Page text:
Mount Gambier is a geological wonderland, home to extinct volcanoes, dazzling sapphire waters and an underground Garden of Eden. The town’s crown jewel, the famed Blue Lake, was once an active volcano but today, molten rock has given way to a 72-metre-deep lake filled with cobalt water. It’s less-known little cousin, aptly named Little Blue Lake, is equally impressive, and better still you can dive right into its blue depths. A favourite with the locals, this impressive swimming amphitheatre is surrounded by breathtaking sheer 10-metre limestone walls and boasts crystal-clear fresh water to refresh you from the drive. Mount Gambier’s wonders continue underground in the centre of town where you can descend into a subterranean oasis at Umpherston Sinkhole. Here, you’ll discover a beautiful sunken garden set in a collapsed limestone cave now blanketed with flowers, plants and lush green grass thanks to a few local green thumbs. Check out our guide for more things to do in Mount Gambier.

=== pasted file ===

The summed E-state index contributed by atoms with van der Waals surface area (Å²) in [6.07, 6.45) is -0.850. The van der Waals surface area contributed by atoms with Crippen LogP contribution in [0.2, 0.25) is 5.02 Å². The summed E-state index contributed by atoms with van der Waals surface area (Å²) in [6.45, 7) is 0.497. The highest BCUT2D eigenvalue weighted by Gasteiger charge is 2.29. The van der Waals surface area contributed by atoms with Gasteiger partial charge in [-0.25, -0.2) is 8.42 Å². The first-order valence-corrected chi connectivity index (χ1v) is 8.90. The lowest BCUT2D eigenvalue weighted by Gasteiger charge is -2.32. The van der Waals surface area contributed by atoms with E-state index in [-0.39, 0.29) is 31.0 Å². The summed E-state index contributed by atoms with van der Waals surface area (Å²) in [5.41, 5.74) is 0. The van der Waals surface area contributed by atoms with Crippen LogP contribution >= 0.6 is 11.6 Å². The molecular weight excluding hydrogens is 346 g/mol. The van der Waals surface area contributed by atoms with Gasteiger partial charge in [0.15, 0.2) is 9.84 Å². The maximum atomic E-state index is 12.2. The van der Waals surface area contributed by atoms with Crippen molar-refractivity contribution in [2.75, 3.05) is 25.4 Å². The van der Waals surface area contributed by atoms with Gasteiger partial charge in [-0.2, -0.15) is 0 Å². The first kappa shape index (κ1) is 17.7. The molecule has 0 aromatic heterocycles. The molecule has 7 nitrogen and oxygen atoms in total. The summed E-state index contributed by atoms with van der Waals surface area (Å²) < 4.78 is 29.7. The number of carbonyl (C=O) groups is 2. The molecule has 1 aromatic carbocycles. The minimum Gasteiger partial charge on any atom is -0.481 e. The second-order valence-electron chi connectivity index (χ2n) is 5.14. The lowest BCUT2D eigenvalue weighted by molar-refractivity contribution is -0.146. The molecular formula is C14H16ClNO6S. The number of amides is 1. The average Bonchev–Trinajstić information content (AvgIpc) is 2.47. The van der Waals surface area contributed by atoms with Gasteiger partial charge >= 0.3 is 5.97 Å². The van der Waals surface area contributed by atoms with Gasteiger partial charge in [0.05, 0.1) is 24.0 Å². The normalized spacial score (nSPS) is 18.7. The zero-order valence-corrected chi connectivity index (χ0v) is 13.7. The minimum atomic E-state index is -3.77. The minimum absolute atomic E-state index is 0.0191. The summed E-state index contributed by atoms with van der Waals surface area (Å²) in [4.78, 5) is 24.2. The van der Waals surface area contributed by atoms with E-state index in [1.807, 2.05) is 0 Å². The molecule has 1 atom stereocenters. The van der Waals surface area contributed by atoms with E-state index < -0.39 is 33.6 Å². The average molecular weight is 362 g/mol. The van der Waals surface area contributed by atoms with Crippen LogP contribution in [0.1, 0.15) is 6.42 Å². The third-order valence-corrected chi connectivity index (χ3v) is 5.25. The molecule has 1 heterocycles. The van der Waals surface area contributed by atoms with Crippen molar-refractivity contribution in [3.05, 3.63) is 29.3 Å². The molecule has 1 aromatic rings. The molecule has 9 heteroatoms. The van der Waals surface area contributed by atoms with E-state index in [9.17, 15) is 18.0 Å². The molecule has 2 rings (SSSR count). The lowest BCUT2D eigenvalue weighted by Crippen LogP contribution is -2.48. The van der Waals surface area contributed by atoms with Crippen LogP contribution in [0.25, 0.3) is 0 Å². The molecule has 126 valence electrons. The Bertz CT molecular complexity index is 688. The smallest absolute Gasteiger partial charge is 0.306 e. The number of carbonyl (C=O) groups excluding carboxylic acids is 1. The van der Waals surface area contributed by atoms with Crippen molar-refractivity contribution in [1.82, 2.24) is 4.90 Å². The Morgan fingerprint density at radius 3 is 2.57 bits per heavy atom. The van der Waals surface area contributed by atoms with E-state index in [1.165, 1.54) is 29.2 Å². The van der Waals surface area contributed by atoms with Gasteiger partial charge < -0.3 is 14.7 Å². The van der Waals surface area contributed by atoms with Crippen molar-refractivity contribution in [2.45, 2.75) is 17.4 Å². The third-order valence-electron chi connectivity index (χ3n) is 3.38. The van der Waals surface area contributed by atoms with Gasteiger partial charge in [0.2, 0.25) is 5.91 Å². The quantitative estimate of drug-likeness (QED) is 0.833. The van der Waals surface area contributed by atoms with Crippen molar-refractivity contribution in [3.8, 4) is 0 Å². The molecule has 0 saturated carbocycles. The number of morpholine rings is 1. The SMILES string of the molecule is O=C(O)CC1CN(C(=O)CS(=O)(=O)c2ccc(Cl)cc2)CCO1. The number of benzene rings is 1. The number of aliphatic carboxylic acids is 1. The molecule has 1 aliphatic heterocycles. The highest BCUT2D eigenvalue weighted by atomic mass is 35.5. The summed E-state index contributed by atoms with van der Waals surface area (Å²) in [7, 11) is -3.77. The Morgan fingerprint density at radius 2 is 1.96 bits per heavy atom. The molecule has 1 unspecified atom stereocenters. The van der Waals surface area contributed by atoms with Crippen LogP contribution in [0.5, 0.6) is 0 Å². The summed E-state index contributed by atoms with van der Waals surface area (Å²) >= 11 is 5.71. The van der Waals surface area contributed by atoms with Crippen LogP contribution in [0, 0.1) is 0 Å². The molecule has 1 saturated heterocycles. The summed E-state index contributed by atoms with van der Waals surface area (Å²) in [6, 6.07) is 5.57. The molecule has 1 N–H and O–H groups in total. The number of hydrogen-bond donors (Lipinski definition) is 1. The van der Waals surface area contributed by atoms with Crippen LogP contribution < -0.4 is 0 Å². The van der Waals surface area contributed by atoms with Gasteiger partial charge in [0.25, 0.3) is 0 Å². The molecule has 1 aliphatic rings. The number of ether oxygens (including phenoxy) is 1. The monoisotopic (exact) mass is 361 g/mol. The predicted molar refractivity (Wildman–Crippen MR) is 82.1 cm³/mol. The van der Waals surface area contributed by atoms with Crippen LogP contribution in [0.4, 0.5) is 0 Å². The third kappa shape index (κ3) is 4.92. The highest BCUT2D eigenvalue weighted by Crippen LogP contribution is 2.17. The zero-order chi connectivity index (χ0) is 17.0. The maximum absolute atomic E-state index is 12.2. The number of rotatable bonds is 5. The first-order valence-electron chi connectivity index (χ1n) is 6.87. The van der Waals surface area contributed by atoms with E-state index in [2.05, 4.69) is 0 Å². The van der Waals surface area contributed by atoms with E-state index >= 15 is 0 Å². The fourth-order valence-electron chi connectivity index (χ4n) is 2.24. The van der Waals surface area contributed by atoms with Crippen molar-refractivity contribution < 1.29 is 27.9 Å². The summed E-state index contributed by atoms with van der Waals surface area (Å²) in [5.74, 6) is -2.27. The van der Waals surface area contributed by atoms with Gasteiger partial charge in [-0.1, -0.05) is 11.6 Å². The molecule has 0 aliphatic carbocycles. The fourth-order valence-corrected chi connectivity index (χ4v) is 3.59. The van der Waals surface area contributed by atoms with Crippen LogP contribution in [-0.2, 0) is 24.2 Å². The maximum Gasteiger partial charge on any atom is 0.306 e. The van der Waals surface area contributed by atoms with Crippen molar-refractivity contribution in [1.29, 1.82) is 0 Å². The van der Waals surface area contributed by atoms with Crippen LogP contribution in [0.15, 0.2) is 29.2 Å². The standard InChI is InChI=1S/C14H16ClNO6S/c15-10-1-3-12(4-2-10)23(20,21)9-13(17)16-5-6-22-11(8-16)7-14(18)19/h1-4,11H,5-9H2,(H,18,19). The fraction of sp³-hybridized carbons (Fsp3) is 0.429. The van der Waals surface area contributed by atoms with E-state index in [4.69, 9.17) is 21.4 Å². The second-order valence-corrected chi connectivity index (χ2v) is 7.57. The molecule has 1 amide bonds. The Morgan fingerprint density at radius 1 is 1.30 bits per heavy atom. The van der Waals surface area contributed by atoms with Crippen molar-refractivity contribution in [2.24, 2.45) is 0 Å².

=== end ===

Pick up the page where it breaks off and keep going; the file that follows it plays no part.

3. Tantanoola Caves, Limestone Coast
Hidden beneath an unassuming cliff-face 20 minutes’ drive from Mount Gambier lies a magical cave dripping with glistening stalactites and stalagmites. Once an ancient shoreline, the sea has long since receded leaving behind a 30-metre-wide chamber adorned with pink and brown dolomite crystals. Tantanoola Cave‘s impressive interior has been thousands of years in the making with countless hanging stalactites and floor-to-ceiling crystal columns making it one of Australia’s most beautiful caves. Learn about the history and geology of the cave from a local guide before donning your explorer’s hat and delving in to explore the underground wonderland for yourself. This cave is also one of Australia’s few wheelchair accessible caves.